“My O-line did a great job, my fullback did a great job, and I just hit it,” Gore said.

Smith blocked linebacker Nick Vigil, and Patrick DiMarco finished the job on Vigil to give Gore a crease.

3. The first TD. Credit Daboll with breaking a tendency on the first touchdown, the 1-yard pass from Allen to Knox.

The Bills had three tight ends and two running backs on the field in the same formation that they used last week when Gore ran over a Giants linebacker off left guard for a 1-yard touchdown.

This time they faked to Gore off left guard, Allen bootlegged to the right, and Knox was wide open.

“That’s good coaching,” Gore said.

4. Tough in the pocket. Allen stood tall in the pocket and took a hit from defensive end Andrew Brown on a 22-yard pass to Zay Jones that set up the Bills’ first TD. Brown was penalized 11 yards for roughing the passer, moving the ball to the Bengals’ 11.

It was a high-low route combination, with three receivers to the left and John Brown to the right. Cole Beasley ran a hook route underneath. Jones ran behind him on a skinny post. Safety Clayton Fejedelem was a tad late hitting Jones because he had his eye on John Brown running a post from the other side.

“It’s a concept we have,” Jones said. “Cole was inside. I was in the slot. It’s just me trying to find that void within the defense and seeing the rotation of the safeties and being in that hole for Josh. Josh delivered a strike under duress, putting his body on the line.”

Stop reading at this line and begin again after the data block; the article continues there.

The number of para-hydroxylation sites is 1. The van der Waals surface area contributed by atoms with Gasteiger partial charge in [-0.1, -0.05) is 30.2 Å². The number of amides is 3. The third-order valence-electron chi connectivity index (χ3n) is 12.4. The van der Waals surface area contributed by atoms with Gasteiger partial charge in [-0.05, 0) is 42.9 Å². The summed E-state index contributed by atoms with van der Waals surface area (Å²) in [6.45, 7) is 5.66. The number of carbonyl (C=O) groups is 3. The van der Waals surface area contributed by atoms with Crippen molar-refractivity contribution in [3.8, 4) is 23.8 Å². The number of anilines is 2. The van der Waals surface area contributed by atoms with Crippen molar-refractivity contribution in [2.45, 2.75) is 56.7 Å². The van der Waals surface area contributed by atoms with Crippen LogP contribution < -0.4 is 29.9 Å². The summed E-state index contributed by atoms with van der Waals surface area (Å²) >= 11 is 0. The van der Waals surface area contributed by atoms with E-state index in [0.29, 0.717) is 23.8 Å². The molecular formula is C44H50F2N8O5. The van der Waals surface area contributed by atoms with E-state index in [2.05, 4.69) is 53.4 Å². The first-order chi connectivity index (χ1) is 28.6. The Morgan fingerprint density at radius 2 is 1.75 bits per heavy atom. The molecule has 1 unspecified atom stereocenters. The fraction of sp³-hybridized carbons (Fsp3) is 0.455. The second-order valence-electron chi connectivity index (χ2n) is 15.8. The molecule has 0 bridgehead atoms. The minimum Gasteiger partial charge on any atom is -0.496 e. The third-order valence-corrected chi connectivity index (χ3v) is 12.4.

5. Good defensive quarterbacking. The Bills got a third-down stop in the third quarter when cornerback Kevin Johnson blitzed off left tackle and sacked Andy Dalton for a 2-yard loss.

It was a good play by safety Micah Hyde. Johnson was lined up over the slot receiver on the other side of the formation before Hyde shifted him over just as Dalton was snapping the ball.

“It was a little miscommunication on us pre-snap, thinking different calls,” Hyde said.

“I think he was confused because I’m showing down,” said Hyde, referring to Dalton and the fact he was near the line of scrimmage. “I’m yelling at Kevin and I think Dalton was trying to hear what I was saying. Kevin gave me the thumbs up and I’m like, ‘No, no! Get over here!’ It was not intended to do it that way. But the late change messed them up, and he was able to come off the edge and get a sack.”

6. Textbook tackling. It took the Bengals 19 minutes to complete a pass, and they made a turnover on their first completion. It was a sound fundamental play by Hyde, who wrapped his arms around John Ross after a short completion and used his right arm to rake the ball out. Matt Milano recovered at the Bengals’ 38.

“We talk about going for the football a lot in practice,” Hyde said. “He caught the ball and had it in his inside hand. I thought I almost had the pick. I was a few inches away from having the pick. The ball was in his right hand. I was able to secure the tackle and I just stripped it out. Credit goes to our coaches on that. They preach a lot in practice on getting to the football and trying to get it out.”